Over the past two decades, the number of Americans who see the country as divided along economic lines has increased sharply, and twice as many people now see themselves among the society's "have-nots."
The Republican Party has traditionally garnered it strongest backing from wealthier voters. But the recent overall decline in Republican Party affiliation nationwide has taken a toll even on GOP support among affluent voters.
The Pew Forum has assembled a variety of resources on welfare reform, including reports, event transcripts and polling data. Pew Forum and Pew Research Center Resources | Advocacy Groups | Other Resources Pew Forum and Pew Research Center Resources Event Transcript: “With Ben Franklin’s Blessings: A Primer on “Faith-Based Initiatives” At a 2005 conference sponsored […]
Latinos have distinct demographic and economic characteristics that give them a unique stake in the debate over the future of Social Security.
Hispanic households have less than ten cents for every dollar in wealth owned by White households.
10:00am-Noon National Press Club Washington, D.C. Featured Speakers Include: Mary Jo Bane, Thornton Bradshaw Professor of Public Policy and Management, Harvard University; Co-Chair, Working Group on Welfare Reform (Clinton Administration) Lawrence M. Mead, Professor of Politics, New York University; Former Visiting Fellow, the Hoover Institution, Stanford University Moderators: E.J. Dionne, Jr. , Senior Fellow, Governance […]
Mary Jo Bane and Lawrence M. Mead Pew Forum Dialogues on Religion & Public Life E.J. Dionne Jr., Jean Bethke Elshtain, Kayla Drogosz, Series Editors People who participate in debates about poverty – and its causes and cures – often speak from religious conviction. But those underlying commitments are rarely made explicit or debated on […]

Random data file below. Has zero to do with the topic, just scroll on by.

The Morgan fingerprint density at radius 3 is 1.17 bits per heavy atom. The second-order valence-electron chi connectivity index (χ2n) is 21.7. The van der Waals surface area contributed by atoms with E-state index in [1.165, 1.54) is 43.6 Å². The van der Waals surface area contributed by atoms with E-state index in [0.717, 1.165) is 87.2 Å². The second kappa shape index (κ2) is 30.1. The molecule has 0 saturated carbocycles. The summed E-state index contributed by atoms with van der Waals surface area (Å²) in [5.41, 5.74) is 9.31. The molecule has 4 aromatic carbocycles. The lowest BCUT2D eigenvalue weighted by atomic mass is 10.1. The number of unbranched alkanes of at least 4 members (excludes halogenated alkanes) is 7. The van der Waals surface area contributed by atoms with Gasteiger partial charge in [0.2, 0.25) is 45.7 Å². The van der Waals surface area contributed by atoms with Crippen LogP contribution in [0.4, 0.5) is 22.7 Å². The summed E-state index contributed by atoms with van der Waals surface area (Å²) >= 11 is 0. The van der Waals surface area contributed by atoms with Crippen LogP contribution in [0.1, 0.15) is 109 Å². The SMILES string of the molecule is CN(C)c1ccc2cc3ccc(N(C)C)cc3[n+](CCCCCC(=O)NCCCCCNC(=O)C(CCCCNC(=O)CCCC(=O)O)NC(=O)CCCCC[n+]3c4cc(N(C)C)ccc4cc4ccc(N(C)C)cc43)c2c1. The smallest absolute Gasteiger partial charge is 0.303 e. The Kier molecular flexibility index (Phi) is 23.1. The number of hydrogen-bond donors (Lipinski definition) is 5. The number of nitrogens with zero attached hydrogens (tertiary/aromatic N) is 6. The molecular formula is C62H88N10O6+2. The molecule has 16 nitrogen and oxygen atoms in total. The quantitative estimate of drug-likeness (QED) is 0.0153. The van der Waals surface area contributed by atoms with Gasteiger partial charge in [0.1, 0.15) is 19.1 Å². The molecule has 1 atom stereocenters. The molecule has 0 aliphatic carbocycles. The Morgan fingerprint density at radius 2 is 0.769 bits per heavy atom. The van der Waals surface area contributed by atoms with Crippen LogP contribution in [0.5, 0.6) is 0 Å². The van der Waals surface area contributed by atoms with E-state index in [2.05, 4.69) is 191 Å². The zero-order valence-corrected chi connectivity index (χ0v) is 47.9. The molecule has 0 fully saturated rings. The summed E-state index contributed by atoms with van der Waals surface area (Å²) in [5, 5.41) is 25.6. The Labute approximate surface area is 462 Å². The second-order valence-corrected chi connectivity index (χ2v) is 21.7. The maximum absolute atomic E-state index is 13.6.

The purpose of this paper is to examine the potential impact of the current economic downturn on Hispanic workers and families, and analyze how prepared Hispanics are for the economic recession. The paper is divided into four sections: The first section briefly explores the progress made by Hispanics during the economic boom of the 1990s. The second section uses the experience of Hispanics in past economic downturns to predict how they will fare in the current economic slowdown. The third section analyzes how well prepared Hispanic workers are for the economic slowdown. The final section draws conclusions based on the first three sections.
The long-term effects of the recession will likely depress employment and incomes in Hispanic communities at least through the end of 2004, and judging from historical experience that time span will be longer than for any other major population group. Even if predictions of a turnaround later this summer prove valid, pocketbook issues will vex Latinos for several years after the national economy recovers. Second-generation Latinos--U.S.-born children of an immigrant parent-- are now experiencing high job losses. In recent recessions Hispanic unemployment has fallen hardest on low-skilled immigrants. This time, young people who are the products of U.S. schools are experiencing the highest unemployment rates among Latinos. Many work in skilled occupations, including managers, technicians and professionals, and many are in the early years of household formation. Prolonged joblessness could prove a historic setback for them, their communities and the nation.